Mechanical signal regulation of YAP/TAZ is also strongly linked to cell fate determination of multiple lineages, in particular neuronal and osteogenic differentiation. Studies from two groups found that culture of human pluripotent stem cells (hPSCs) on compliant versus rigid substrates markedly improved differentiation of hPSCs to post-mitotic motor neurons [99, 100]. Inhibition of nuclear localised YAP by LATS activation was identified as the driving factor for increased neuronal differentiation on soft surfaces. Disruption of actin dynamics or depletion of YAP is sufficient to stimulate neuronal differentiation on rigid surfaces [99] whereas LATS1 knockdown inhibited differentiation on soft surfaces [100]. YAP/TAZ associate with phosphorylated SMADs to inhibit their nuclear localisation and maintain cellular pluripotency [101]. Interestingly, Sun et al. [100] observed decreased phosphorylation and co-localisation of SMADs with YAP/TAZ on soft substrates. Thus the mechano-regulated interplay between YAP/TAZ and SMADs is likely to be important for rigidity-dependent neuronal differentiation.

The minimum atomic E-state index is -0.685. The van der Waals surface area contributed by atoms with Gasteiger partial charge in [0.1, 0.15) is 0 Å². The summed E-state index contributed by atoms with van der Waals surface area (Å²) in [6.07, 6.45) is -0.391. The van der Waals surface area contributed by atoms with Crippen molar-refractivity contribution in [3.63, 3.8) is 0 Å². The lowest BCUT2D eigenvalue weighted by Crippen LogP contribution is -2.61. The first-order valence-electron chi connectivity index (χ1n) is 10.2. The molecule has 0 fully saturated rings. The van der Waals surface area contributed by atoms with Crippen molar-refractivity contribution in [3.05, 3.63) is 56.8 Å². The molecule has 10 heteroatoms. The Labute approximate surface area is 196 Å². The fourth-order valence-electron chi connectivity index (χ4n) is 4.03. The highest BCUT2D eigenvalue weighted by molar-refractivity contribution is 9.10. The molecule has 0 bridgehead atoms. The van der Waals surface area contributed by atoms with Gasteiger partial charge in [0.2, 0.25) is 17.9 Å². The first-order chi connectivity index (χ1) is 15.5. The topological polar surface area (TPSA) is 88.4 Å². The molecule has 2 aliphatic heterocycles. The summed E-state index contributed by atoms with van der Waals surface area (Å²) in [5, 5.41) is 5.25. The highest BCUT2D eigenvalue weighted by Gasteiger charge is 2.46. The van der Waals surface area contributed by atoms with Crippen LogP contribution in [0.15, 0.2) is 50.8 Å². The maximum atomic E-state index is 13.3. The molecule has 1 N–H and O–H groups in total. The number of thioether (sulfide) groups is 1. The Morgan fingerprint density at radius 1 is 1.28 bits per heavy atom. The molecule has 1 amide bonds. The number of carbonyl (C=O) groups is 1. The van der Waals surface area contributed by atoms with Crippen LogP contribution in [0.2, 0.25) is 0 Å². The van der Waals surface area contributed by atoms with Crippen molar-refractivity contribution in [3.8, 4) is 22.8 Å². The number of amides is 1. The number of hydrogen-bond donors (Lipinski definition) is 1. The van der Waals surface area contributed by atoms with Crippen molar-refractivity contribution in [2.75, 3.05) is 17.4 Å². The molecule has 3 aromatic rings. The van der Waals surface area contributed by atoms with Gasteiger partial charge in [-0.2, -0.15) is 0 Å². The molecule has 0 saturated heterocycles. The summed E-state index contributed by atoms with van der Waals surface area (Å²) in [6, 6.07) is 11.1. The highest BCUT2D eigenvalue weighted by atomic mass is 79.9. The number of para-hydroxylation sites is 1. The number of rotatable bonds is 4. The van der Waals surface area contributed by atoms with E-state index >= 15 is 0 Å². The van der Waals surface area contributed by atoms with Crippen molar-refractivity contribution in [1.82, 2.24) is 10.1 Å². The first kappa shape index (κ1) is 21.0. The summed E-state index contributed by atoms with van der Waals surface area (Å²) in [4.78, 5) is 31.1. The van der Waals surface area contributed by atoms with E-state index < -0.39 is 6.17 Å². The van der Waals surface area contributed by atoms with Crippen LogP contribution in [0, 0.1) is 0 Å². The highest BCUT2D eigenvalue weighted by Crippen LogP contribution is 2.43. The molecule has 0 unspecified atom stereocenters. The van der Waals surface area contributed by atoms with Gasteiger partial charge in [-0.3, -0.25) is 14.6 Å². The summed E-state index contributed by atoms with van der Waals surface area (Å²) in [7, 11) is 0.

Similarly, the fate of mesenchymal stem cells is regulated by substrate density [102], though remarkably modulation of YAP/TAZ abundance can switch the outcome of differentiation. For example, YAP/TAZ knockdown enabled adipogenic differentiation on stiff substrates that would usually produce osteoblasts [67]. The consequence of this can be observed in a practical example where microgravity (weightlessness) induces observed bone loss of approximately 1–2% per month in space. Osteogenic differentiation of bone marrow derived mesenchymal stem cells was inhibited in cells grown in a clinostat to simulate microgravity [103], and this correlates with dramatically decreased TAZ RNA and protein expression. Inhibition of osteogenesis could be overcome by stimulation of GPCRs with LPA to activate Rho-TAZ signaling, indicating this pathway may be therapeutically targeted to prevent bone loss during space flight.

Biological outcomes of YAP/TAZ mechanotransduction: fibrosis and cancer